Minister of Water Resources and Meteorology Thor Chetha has called for the improvement of forecasting of worsening flood and drought conditions along the Mekong River, as well as for advanced warning systems for the millions of riverine residents who are directly at risk.
Chetha, the current chair of the Mekong River Commission (MRC) council, issued the calls during a November 30 visit to the MRC regional flood and drought management centre, located in Phnom Penh.
Chetha praised the centre, as well as the MRC and its four member countries – Cambodia, Laos, Thailand and Vietnam – for the substantial progress in monitoring, forecasting and communicating about the Mekong River, but urged even greater “collective efforts” to mitigate the impacts of flood and drought.
His own compatriots have been hit hard, as Cambodia’s Tonle Sap Lake – a vital source of food and livelihoods – has dramatically shrunk in recent years due to low Mekong flows, the MRC secretariat said in a December 5 press release.
With such impacts in mind, he advocated for more timely, accurate information delivered via advanced technologies and innovation, as well as greater access to early information for the most vulnerable residents.
He also called for a sharper focus on flood management and protection measures, not just forecasting, especially in residential and economic areas, as well as tighter cooperation with upstream countries, it said.
“The change in hydrological conditions, floods and droughts require our focused attention, closer monitoring and stronger action, with technological innovation and more linkages between the MRC secretariat and member countries.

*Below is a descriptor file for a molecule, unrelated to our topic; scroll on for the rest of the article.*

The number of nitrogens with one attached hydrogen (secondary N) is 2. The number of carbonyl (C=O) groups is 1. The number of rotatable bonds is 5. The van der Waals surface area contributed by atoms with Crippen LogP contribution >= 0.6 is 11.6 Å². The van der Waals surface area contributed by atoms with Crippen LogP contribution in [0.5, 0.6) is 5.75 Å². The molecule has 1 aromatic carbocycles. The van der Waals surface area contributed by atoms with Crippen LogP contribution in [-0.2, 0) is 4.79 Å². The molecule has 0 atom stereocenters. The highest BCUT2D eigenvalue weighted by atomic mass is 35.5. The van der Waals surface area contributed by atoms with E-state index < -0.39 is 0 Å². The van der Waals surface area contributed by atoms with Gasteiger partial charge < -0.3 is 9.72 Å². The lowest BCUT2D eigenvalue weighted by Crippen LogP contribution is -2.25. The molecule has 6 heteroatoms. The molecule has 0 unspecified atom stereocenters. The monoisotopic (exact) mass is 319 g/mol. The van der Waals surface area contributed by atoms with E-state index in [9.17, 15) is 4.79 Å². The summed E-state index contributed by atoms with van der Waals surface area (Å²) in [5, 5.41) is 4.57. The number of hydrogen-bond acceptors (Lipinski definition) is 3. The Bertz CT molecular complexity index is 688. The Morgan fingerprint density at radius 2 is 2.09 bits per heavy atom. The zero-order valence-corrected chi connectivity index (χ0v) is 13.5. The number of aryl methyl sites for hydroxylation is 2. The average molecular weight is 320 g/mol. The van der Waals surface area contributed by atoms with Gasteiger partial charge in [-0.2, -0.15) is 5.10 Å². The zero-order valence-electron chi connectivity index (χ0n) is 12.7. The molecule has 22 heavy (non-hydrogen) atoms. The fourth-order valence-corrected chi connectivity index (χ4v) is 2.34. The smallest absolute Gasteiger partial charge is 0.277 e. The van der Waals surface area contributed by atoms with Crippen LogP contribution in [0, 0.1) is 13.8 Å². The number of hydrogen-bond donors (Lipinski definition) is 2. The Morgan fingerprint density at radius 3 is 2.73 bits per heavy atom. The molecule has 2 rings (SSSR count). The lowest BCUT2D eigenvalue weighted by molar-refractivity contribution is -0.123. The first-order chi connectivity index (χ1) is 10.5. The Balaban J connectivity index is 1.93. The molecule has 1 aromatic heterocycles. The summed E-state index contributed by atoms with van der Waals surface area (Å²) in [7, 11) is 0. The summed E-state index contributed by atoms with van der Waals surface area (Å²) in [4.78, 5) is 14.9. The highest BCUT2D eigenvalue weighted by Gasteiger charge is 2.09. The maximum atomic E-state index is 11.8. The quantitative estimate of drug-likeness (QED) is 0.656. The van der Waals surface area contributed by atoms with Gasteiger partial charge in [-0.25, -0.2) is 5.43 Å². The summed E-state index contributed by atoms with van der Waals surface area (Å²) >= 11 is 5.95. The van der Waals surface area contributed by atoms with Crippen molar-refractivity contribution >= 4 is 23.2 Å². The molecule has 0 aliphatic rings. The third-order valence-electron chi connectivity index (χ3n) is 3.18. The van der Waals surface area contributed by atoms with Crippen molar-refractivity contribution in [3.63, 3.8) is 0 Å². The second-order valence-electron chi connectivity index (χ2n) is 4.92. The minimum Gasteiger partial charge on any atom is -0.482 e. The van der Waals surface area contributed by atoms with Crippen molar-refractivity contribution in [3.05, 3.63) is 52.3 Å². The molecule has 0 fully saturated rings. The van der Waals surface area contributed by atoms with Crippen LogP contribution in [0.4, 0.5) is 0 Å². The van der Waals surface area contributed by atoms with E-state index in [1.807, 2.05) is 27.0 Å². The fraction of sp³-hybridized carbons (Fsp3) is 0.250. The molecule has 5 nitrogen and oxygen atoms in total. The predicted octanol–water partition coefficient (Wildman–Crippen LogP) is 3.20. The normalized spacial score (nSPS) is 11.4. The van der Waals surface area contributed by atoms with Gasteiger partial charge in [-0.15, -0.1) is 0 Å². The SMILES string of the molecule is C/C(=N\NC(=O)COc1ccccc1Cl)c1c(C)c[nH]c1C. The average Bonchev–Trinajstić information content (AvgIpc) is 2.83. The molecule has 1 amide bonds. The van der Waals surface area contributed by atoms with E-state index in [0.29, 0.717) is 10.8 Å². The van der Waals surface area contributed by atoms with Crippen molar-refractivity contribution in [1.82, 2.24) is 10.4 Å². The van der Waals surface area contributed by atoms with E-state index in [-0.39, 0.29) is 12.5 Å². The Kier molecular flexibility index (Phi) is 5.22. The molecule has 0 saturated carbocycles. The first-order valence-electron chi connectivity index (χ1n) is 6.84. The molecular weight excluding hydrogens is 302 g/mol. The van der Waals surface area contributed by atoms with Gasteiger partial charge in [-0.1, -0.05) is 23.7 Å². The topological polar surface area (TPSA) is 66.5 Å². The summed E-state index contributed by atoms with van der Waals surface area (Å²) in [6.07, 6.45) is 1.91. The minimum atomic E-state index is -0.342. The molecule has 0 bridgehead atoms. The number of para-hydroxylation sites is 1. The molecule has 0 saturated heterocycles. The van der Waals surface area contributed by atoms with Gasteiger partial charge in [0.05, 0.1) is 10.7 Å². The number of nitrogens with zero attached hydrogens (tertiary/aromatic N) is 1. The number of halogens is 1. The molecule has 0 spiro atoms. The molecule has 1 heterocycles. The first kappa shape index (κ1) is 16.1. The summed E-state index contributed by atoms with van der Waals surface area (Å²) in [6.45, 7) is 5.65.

“This centre’s operational capability should also be further strengthened, in the areas of its expertise and technological innovation,” said Chetha, who also chairs Cambodia’s National Mekong Committee.
The clock is ticking for more substantive action on this transboundary challenge, as both MRC studies and the UN’s 2021 intergovernmental panel on climate change assessment have predicted a future of climbing temperatures, rising sea levels and even drier droughts, noted the press release.
Among the MRC responses, the agency has stepped up efforts to promote data sharing, from the research and content that it creates and disseminates, to broader efforts to redesign the core river monitoring network.
“The network now generates and shares data that assesses basin conditions and regionwide trends, monitors operations of water infrastructure projects including mainstream dams, forecasts floods and droughts, and tracks how all of this affects the socio-economic conditions of vulnerable people whose livelihood depends on the Mekong,” added the press statement.
“We embrace your vision for an even more impactful regional flood and drought management centre,” MRC secretariat CEO Anoulak Kittikhoun told Chetha during the visit.
“The MRC will continue to pursue our core principles of knowledge sharing, technological innovation and regional cooperation. That’s the only way we can tackle the challenges ahead,” he added.
During a November MRC council meeting, Anoulak reiterated that information sharing is at the heart of much of their work – from the hydrological data that upstream neighbour China now provides to downstream riparians, regarding its dry season water release and withholding, to the increased sharing of operational data by various hydropower projects.